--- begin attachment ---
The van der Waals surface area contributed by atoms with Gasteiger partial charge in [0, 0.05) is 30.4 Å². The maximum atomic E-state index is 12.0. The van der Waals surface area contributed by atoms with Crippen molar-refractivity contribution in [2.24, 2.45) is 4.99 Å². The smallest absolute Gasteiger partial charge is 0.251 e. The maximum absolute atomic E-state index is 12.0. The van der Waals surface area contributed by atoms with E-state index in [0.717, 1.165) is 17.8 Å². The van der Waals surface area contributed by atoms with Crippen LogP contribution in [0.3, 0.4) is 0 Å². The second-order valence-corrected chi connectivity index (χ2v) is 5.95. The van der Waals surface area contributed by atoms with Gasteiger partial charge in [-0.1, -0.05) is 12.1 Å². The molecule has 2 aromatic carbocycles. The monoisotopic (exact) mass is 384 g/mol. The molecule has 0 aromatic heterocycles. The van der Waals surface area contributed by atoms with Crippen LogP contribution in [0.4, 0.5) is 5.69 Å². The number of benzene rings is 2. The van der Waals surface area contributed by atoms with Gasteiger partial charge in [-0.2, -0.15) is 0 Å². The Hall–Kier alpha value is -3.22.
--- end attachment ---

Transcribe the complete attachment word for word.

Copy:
The van der Waals surface area contributed by atoms with Gasteiger partial charge in [0, 0.05) is 30.4 Å². The maximum atomic E-state index is 12.0. The van der Waals surface area contributed by atoms with Crippen molar-refractivity contribution in [2.24, 2.45) is 4.99 Å². The smallest absolute Gasteiger partial charge is 0.251 e. The maximum absolute atomic E-state index is 12.0. The van der Waals surface area contributed by atoms with E-state index in [0.717, 1.165) is 17.8 Å². The van der Waals surface area contributed by atoms with Crippen LogP contribution in [0.3, 0.4) is 0 Å². The second-order valence-corrected chi connectivity index (χ2v) is 5.95. The van der Waals surface area contributed by atoms with Gasteiger partial charge in [-0.1, -0.05) is 12.1 Å². The molecule has 2 aromatic carbocycles. The monoisotopic (exact) mass is 384 g/mol. The molecule has 0 aromatic heterocycles. The van der Waals surface area contributed by atoms with Crippen LogP contribution in [0.4, 0.5) is 5.69 Å². The number of benzene rings is 2. The van der Waals surface area contributed by atoms with Gasteiger partial charge in [-0.2, -0.15) is 0 Å². The Hall–Kier alpha value is -3.22.